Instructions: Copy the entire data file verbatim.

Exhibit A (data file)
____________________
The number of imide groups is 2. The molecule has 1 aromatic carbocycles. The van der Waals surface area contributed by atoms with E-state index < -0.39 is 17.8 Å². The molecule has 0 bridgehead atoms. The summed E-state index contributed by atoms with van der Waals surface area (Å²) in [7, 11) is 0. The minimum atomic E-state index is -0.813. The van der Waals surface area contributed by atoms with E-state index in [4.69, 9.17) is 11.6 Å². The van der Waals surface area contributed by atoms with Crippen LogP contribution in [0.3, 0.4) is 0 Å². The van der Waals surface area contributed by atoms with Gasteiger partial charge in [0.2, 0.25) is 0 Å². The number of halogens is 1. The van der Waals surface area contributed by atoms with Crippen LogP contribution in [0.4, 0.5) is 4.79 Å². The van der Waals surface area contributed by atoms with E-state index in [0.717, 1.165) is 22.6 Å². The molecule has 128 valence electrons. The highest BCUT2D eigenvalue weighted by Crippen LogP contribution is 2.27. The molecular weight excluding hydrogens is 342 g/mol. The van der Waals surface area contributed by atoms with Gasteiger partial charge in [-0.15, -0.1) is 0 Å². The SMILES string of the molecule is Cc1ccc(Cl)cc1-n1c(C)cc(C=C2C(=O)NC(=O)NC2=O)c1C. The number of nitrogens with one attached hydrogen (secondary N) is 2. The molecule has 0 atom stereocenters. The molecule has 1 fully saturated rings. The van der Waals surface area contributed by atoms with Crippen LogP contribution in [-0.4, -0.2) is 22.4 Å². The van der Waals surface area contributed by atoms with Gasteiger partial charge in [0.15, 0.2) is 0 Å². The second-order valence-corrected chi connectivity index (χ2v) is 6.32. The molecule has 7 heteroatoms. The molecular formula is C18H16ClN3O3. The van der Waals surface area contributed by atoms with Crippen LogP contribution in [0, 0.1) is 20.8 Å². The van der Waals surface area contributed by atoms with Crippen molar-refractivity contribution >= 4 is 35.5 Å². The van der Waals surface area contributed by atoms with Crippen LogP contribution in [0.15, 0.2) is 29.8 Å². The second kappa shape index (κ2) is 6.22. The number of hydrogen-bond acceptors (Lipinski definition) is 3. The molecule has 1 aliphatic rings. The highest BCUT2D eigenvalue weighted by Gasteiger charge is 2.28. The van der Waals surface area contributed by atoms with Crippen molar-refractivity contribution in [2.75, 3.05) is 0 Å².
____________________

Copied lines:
The number of imide groups is 2. The molecule has 1 aromatic carbocycles. The van der Waals surface area contributed by atoms with E-state index < -0.39 is 17.8 Å². The molecule has 0 bridgehead atoms. The summed E-state index contributed by atoms with van der Waals surface area (Å²) in [7, 11) is 0. The minimum atomic E-state index is -0.813. The van der Waals surface area contributed by atoms with E-state index in [4.69, 9.17) is 11.6 Å². The van der Waals surface area contributed by atoms with Crippen LogP contribution in [0.3, 0.4) is 0 Å². The van der Waals surface area contributed by atoms with Gasteiger partial charge in [0.2, 0.25) is 0 Å². The number of halogens is 1. The van der Waals surface area contributed by atoms with Crippen LogP contribution in [0.4, 0.5) is 4.79 Å². The van der Waals surface area contributed by atoms with E-state index in [0.717, 1.165) is 22.6 Å². The molecule has 128 valence electrons. The highest BCUT2D eigenvalue weighted by Crippen LogP contribution is 2.27. The molecular weight excluding hydrogens is 342 g/mol. The van der Waals surface area contributed by atoms with Gasteiger partial charge in [-0.15, -0.1) is 0 Å². The SMILES string of the molecule is Cc1ccc(Cl)cc1-n1c(C)cc(C=C2C(=O)NC(=O)NC2=O)c1C. The number of nitrogens with one attached hydrogen (secondary N) is 2. The molecule has 0 atom stereocenters. The molecule has 1 fully saturated rings. The van der Waals surface area contributed by atoms with Crippen LogP contribution in [-0.4, -0.2) is 22.4 Å². The van der Waals surface area contributed by atoms with Gasteiger partial charge in [0.15, 0.2) is 0 Å². The second-order valence-corrected chi connectivity index (χ2v) is 6.32. The molecule has 7 heteroatoms. The molecular formula is C18H16ClN3O3. The van der Waals surface area contributed by atoms with Crippen LogP contribution in [0, 0.1) is 20.8 Å². The van der Waals surface area contributed by atoms with Crippen molar-refractivity contribution >= 4 is 35.5 Å². The van der Waals surface area contributed by atoms with Crippen LogP contribution in [0.15, 0.2) is 29.8 Å². The second kappa shape index (κ2) is 6.22. The number of hydrogen-bond acceptors (Lipinski definition) is 3. The molecule has 1 aliphatic rings. The highest BCUT2D eigenvalue weighted by Gasteiger charge is 2.28. The van der Waals surface area contributed by atoms with Crippen molar-refractivity contribution in [2.75, 3.05) is 0 Å².